Saturday, 16 February 2008

Some very funny Valentines...

England and Canada share a language (although as I'm always telling the kids I teach, I'M not the one with the funny accent!) and we also share some aspects of our history and culture. However, it is the little differences between the two cultures that I find so fascinating - often things that I just hadn't thought about before coming here. My work as a teacher can often provide great insights into these differences, and nowhere is this more evident that in the way that the residents of both countries celebrate certain festivals...

I have already discussed Hallowe'en on this blog. It is a HUGE business here, and I happily threw myself into some aspects of it... well, the ones that involved food anyway! I even dressed up for the occasion.


When considering whether to don a costume for the 31st October, I chose a witch as an obvious option. After all, what else would one dress up as at Hallowe'en? But when answering the door to the multitude of trick-or-treaters, I found myself grinning confusedly at children dressed up as everything from princesses to Spiderman. At school the following day I asked the class what costumes they had worn the previous night... answers ranged from Scooby Doo to Jack Sparrow. Baffling to a Brit, for whom Hallowe'en is firmly linked with witches and wizards, not superheroes, royalty or cartoon dogs!
Valentines Day has provided yet more occasion for wide-eyed amusement. In the UK it would be considered usual to send a Valentines card to your partner - boyfriend, girlfriend, husband, wife, etc. If one is single, then a Valentine may legitimately be sent - often anonymously - to someone who you 'fancy'. It would seem more than a little suggestive to send a Valentines card to someone who was simply a friend, and it would seem downright incestuous to send one to a family member (although perhaps small children, in their innocence, could get away with it?). Here in Canada it couldn't be more different. The juggernaut of commercialism has thundered out of control - cards are freely available for every possibly family member, one's teacher, friends, and quite probably postman, dentist and gynaecologist too.


This year I had the pleasure of going to work in a Grade 1 and 2 class on the afternoon of February 14th. According to the teacher's plan, half of the afternoon was to be for a 'Valentines Party', where the children could go around the class, delivering Valentines via the cute mailboxes they had all made and displayed proudly on their desks. After 18 months here in Canada I was aware that it was de rigeur for children to give Valentines to their friends, but I wasn't quite prepared for the sheer amount of cards and gifts that were given! I think that every child in the class had brought in cards for every other child in the class - these were clearly bought in class-sized packs, adorned with every character you can imagine, from Spongebob Squarepants to Hannah Montana (I'm so 'down with the kids' - I even know who these people are!).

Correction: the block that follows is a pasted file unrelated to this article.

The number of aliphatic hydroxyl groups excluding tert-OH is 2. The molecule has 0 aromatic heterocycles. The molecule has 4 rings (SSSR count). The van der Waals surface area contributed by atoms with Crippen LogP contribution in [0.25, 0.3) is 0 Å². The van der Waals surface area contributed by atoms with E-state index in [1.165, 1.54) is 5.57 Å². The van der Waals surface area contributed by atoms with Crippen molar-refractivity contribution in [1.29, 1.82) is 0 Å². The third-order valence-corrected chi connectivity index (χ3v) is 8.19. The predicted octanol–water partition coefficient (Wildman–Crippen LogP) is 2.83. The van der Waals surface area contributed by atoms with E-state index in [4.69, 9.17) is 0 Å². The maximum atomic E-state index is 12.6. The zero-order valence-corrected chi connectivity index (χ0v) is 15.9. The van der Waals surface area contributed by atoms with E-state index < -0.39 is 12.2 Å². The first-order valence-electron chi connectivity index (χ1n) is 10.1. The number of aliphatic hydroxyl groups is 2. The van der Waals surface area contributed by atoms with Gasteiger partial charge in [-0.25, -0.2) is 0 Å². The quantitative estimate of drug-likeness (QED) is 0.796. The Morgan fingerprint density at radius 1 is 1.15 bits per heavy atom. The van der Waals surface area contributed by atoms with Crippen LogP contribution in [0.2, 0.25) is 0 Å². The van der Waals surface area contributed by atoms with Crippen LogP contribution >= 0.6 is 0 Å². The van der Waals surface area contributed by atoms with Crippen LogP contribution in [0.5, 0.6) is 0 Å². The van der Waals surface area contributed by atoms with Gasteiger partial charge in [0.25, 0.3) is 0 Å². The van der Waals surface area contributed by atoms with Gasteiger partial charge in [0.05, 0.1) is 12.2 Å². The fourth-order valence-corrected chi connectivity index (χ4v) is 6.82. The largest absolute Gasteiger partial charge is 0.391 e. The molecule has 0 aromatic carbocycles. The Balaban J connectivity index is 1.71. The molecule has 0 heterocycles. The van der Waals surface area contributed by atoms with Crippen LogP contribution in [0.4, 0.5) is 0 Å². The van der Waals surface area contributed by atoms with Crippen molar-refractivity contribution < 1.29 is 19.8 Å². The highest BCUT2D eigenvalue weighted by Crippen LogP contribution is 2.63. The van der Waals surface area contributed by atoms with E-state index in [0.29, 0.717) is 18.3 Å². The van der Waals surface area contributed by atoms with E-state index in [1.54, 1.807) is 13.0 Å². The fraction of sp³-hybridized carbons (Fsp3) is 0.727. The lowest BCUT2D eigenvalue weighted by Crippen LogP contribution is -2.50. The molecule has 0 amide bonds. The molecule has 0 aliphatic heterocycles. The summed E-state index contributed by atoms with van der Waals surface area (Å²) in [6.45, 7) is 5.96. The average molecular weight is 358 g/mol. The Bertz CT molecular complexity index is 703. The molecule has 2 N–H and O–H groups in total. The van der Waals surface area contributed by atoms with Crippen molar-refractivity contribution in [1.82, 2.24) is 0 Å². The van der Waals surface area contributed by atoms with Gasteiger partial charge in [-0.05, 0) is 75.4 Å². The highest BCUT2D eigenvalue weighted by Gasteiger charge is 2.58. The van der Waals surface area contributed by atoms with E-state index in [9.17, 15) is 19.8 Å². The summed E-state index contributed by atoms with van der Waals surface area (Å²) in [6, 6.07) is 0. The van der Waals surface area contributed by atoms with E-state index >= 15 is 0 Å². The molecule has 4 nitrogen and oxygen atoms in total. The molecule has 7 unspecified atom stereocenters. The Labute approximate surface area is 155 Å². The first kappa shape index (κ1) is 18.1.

I was even presented with a hurriedly-written one by a very cute little chap called Nick:


Forget hearts and flowers, good old Spidey is the perfect Valentines messenger! I even snaffled a spare card to take home for my very own loved one:




Who said romance is dead?!

Cards, it seems, were just not enough... many children also brought in gifts, most of which involved large amounts of sugar and lots of artificial colourings - guaranteed to create a sugar-rush of epic proportions in all 20 kids. I just let them get on with it!

I even received some cute Valentines candies of my own, presented to me by a fellow-teacher who must have spent hours creating a basketful of these little goodies. I thought this was hilarious!

I'm very anxious to clarify myself here - although I find this whole North-American Valentines extravaganza quite amusing (it's just so different to the British way of celebrating the day) it was a hugely enjoyable day for the children. They had been doing heart-themed work for weeks, they all wore red or pink to school on the day, and they all went home with bulging bags of cards and candy, and blood-sugar spikes that were off the charts. It seemed a rather charming way to celebrate friendships, and a great excuse for what was basically a break from 'proper work' at school. And why not? Valentines Day would barely be mentioned in your average UK school. As a concession, I have on occasion allowed my class to make Valentines cards, but always with the sneaking feeling that it was somehow a little inappropriate to encourage young children into 'romantic love' - there's plenty of time ahead for that! However, here this was not an issue, it was simply a fun way in which to tell your mates that you like them, and Spiderman and I think that's OK!